Travel manager plans to use AI to build a virtual travel manager brain that revolutionises flight searches and bookings

Adrian Lopez, Head of AI, who plans to revolutionise the use of AI in corporate travel Picture: Supplied

Adrian Lopez, Head of AI, who plans to revolutionise the use of AI in corporate travel Picture: Supplied

Published Mar 4, 2024


Artificial intelligence is barging into pretty much every business out there, whether it’s law, creative work, search engine optimisation with corporate travel also hopping on the AI train.

Flight Centre Travel Group (FCTG) recently launched its own AI Centre of Excellence to explore this tech and how AI could be a co-pilot to support FCM travel managers.

As a result, Adrian Lopez was brought in as Head of AI to spearhead things.

According to Lopez, his vision is to build a virtual travel manager brain that revolutionises flight search and booking while preserving human expertise.

“I want travel managers to have tangible help from AI. Any information needs to be readily available at their fingertips,” said Lopez.

The head of AI also revealed that he envisions a future where AI assistants support managers by automating repetitive, low-value tasks like policy checks, freeing them up for high-touch customer service.

“I want people to be using AI. I’m in the process of preparing training materials, tools, internal chatbots,” he said.

“The head of AI also said that he recognises some customers will have concerns though, and he’s committed to rolling out AI ethically and securely.

“We apply a lot of restrictions. The process is a lot more comprehensive than just typing some things into ChatGPT.”

Here are 5 ways Lopez plans to use AI to assist travel managers in their jobs at FCM.

Starting with the low-hanging fruit

FCM revealed that Lopez and his team are starting with “low-hanging fruit” projects aimed at streamlining behind-the-scenes workflows before exploring more disruptive applications in order to put AI into action.

“First up is AI-powered email triage. Machine learning will analyse inbox messages and automatically classify them by priority. This helps managers focus on high-priority bookings first,” said FCM Travel.

According to Lopez, its already being piloted and will soon reach customers.

“If we start saving a few seconds on every action for travel managers, we’re going to end up saving a lot of time. With half a million emails to parse monthly, even small individual time savings add up,” he noted.

Virtual travel managers - preserving expertise

Looking ahead, Lopez wants AI to help close an imminent knowledge gap as many senior travel managers are nearing retirement, taking decades of expertise with them.

“How do we make our travel consultants as good as the most senior ones?” Lopez questioned.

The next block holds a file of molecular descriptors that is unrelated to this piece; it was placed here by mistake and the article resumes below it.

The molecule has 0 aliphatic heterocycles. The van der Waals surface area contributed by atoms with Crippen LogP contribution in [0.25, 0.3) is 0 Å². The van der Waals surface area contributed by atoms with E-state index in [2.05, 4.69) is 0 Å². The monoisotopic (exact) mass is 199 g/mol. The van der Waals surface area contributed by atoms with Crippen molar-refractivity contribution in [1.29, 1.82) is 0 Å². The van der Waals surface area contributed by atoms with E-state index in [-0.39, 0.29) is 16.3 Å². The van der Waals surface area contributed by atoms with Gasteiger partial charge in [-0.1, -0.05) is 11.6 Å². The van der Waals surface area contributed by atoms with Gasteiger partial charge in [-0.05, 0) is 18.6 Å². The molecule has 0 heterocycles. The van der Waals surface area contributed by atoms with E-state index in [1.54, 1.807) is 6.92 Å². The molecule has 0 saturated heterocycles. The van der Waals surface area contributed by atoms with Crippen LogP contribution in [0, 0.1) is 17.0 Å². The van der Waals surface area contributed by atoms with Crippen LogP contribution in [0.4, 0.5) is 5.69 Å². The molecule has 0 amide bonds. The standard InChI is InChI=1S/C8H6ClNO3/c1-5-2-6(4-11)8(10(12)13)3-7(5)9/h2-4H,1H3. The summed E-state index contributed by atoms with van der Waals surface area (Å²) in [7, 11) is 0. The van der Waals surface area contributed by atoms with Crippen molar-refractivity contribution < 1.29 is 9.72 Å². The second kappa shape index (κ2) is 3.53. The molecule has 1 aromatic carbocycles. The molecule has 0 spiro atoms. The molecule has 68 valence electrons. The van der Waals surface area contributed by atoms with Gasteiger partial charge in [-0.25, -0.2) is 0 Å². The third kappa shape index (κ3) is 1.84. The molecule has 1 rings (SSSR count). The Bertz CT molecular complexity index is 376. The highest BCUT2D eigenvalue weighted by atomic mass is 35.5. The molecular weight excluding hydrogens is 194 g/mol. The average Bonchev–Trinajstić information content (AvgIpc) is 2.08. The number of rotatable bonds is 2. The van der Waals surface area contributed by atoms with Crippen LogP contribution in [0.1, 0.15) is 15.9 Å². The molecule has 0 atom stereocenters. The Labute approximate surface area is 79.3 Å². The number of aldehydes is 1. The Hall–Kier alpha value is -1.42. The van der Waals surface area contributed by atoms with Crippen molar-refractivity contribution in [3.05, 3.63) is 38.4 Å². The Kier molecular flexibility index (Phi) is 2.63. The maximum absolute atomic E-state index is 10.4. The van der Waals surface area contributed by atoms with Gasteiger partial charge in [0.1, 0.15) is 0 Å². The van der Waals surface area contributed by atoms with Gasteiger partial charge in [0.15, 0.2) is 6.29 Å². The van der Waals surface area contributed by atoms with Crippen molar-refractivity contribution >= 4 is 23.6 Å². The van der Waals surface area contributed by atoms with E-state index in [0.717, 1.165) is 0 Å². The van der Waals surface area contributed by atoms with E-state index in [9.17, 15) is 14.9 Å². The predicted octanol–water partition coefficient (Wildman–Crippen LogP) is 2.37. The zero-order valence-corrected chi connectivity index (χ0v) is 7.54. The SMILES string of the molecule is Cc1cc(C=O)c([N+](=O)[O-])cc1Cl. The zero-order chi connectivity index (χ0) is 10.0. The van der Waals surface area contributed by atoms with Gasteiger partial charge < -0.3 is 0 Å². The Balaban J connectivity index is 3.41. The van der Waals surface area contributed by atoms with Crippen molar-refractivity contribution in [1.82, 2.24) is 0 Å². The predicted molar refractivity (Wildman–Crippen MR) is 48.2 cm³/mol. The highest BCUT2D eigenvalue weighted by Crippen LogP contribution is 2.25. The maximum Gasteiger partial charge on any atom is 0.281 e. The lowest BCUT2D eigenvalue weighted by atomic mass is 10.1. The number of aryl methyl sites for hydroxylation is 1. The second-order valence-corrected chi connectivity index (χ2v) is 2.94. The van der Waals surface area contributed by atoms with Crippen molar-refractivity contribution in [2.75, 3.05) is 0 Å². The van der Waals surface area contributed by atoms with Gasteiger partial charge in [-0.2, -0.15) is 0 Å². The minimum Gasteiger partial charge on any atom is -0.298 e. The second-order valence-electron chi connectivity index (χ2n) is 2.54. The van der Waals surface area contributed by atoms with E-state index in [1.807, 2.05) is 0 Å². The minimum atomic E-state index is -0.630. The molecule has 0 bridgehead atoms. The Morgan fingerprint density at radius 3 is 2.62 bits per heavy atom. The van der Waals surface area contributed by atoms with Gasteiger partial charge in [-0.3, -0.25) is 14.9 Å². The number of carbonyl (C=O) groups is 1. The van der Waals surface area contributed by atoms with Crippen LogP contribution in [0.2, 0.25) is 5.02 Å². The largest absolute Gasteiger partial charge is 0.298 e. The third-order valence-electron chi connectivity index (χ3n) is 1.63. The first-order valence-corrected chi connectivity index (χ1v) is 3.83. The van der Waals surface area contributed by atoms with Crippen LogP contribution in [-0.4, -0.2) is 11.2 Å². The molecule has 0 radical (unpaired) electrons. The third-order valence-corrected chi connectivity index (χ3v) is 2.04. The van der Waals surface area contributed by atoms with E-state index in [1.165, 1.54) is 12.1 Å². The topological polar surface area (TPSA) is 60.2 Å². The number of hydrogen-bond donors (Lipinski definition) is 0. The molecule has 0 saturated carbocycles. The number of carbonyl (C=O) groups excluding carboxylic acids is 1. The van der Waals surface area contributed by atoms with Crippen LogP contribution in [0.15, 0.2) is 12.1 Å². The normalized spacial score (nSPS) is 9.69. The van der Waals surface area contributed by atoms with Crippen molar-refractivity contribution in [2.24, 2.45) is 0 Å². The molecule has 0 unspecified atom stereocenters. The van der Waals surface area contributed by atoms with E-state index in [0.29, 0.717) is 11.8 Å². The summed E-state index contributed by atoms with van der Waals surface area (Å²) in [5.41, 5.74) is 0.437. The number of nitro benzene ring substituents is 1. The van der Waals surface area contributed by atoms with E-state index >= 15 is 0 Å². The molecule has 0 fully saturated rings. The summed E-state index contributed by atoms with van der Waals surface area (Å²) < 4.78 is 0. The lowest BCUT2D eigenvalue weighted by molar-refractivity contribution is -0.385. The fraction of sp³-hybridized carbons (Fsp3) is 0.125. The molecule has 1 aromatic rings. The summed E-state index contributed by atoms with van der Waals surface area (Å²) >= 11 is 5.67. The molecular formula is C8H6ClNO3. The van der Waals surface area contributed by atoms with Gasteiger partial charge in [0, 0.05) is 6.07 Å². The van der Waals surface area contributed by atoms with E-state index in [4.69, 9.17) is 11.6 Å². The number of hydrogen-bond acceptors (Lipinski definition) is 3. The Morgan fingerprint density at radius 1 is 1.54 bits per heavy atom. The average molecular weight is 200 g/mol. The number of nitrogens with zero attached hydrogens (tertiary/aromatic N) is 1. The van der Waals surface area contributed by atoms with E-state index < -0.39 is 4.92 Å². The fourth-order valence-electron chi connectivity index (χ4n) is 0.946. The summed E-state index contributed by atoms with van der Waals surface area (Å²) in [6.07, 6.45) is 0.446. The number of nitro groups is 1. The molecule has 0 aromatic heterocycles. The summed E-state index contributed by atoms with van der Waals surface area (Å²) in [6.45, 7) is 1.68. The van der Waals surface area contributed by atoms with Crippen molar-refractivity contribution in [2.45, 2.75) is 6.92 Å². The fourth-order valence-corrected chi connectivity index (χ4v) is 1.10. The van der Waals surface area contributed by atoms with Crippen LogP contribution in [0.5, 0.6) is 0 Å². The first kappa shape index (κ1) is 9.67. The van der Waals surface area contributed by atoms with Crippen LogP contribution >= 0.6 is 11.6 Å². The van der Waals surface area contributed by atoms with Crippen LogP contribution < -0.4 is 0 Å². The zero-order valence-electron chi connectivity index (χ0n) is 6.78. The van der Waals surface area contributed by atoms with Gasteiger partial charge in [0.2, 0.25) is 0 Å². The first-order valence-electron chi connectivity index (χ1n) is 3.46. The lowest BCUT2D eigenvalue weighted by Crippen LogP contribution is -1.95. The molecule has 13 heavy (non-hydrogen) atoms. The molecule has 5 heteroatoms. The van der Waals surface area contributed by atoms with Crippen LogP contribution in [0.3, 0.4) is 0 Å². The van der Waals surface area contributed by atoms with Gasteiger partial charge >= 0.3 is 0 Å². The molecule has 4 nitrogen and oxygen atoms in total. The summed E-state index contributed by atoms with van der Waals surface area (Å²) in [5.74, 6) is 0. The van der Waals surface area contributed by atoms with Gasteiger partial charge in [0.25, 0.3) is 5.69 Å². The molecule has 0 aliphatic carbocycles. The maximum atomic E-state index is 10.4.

His vision is AI travel assistants that soak up all that collective knowledge, creating a “virtual travel manager brain” for the next generation. Junior managers could tap into these AI tools to match the skills of their most seasoned colleagues.

AI would also enable easy knowledge sharing across FCM’s 97 global markets. Local insights from one region could instantly benefit managers worldwide through the AI assistant. It’s the ultimate travel manager training programme.

Revolutionising travel search and booking

Further afield, Lopez aims to transform the flight search and booking experience with AI-driven personalisation. Think Google Flights on steroids.

The head of AI said that understanding individual traveller preferences and company trip policies, AI could surface the most relevant options and predict the best flight.

“I want to work on this so we give travellers the option of one or maximum two flights. This tailored pre-screening by a virtual assistant would save endless scrolling through irrelevant results,” he said.

Lopez feels traditional online booking tools fail business travellers with information overload but AI promises to reduce the stress of travel planning by quickly zooming in on the optimal flights.

“It’s a frictionless, personalised booking experience travel managers could only dream of before,” he highlighted.

The human touch remains key

Some may view AI as a threat, but Lopez believes it will augment human strengths rather than replace managers.

He highlighted that AI excels at rapidly analysing data to automate simple tasks and this leaves managers free to focus on emotional intelligence - building relationships, reading preferences and providing a human touch.

“The booking part is almost a commodity. We need to make it seamless as possible. The value is the extra experience,” says Lopez.

The head of AI expressed that he sees AI as a collaborator working behind the scenes so managers can be present in the moments that matter most to travellers.

The future of corporate travel?

And finally, though AI is gaining momentum in consumer travel, FCM aims to become a pioneer on the corporate side.

Lopez’s passion for innovation is driving real change that will soon touch customers, whether it’s AI- enhanced workflows or virtual assistant features.

The head of AI is committed to rolling it out responsibly and securing traveller trust.

“It’s still early days, but the travel experience could look radically different thanks to AI. One thing is certain though - travel will never be the same again,” he said.